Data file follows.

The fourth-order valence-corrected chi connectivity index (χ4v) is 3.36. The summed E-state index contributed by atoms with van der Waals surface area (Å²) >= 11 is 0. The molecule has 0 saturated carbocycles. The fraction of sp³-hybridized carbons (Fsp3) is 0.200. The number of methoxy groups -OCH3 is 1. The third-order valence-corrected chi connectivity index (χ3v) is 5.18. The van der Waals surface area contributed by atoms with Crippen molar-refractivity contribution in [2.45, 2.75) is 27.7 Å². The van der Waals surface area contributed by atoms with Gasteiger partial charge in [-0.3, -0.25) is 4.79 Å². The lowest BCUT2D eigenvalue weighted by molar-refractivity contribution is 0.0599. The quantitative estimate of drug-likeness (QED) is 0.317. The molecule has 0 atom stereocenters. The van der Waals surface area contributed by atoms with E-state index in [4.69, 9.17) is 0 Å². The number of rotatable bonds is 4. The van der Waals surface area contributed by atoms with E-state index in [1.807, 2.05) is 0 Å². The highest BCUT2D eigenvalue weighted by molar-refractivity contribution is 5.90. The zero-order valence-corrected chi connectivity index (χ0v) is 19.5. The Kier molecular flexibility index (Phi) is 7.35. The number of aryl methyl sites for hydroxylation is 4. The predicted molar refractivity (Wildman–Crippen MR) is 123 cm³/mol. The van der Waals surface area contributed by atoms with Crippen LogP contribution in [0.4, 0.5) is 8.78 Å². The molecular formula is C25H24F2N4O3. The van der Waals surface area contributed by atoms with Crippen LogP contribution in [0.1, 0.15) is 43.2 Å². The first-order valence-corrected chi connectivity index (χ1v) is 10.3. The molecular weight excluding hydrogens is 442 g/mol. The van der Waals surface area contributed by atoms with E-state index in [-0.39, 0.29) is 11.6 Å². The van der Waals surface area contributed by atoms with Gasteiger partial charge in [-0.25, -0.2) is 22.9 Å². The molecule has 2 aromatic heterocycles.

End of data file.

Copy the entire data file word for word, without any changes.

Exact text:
The fourth-order valence-corrected chi connectivity index (χ4v) is 3.36. The summed E-state index contributed by atoms with van der Waals surface area (Å²) >= 11 is 0. The molecule has 0 saturated carbocycles. The fraction of sp³-hybridized carbons (Fsp3) is 0.200. The number of methoxy groups -OCH3 is 1. The third-order valence-corrected chi connectivity index (χ3v) is 5.18. The van der Waals surface area contributed by atoms with Crippen molar-refractivity contribution in [2.45, 2.75) is 27.7 Å². The van der Waals surface area contributed by atoms with Gasteiger partial charge in [-0.3, -0.25) is 4.79 Å². The lowest BCUT2D eigenvalue weighted by molar-refractivity contribution is 0.0599. The quantitative estimate of drug-likeness (QED) is 0.317. The molecule has 0 atom stereocenters. The van der Waals surface area contributed by atoms with E-state index in [4.69, 9.17) is 0 Å². The number of rotatable bonds is 4. The van der Waals surface area contributed by atoms with E-state index in [1.807, 2.05) is 0 Å². The highest BCUT2D eigenvalue weighted by molar-refractivity contribution is 5.90. The zero-order valence-corrected chi connectivity index (χ0v) is 19.5. The Kier molecular flexibility index (Phi) is 7.35. The number of aryl methyl sites for hydroxylation is 4. The predicted molar refractivity (Wildman–Crippen MR) is 123 cm³/mol. The van der Waals surface area contributed by atoms with Crippen LogP contribution in [0.4, 0.5) is 8.78 Å². The molecular formula is C25H24F2N4O3. The van der Waals surface area contributed by atoms with Crippen LogP contribution in [0.1, 0.15) is 43.2 Å². The first-order valence-corrected chi connectivity index (χ1v) is 10.3. The molecular weight excluding hydrogens is 442 g/mol. The van der Waals surface area contributed by atoms with E-state index in [-0.39, 0.29) is 11.6 Å². The van der Waals surface area contributed by atoms with Gasteiger partial charge in [-0.25, -0.2) is 22.9 Å². The molecule has 2 aromatic heterocycles.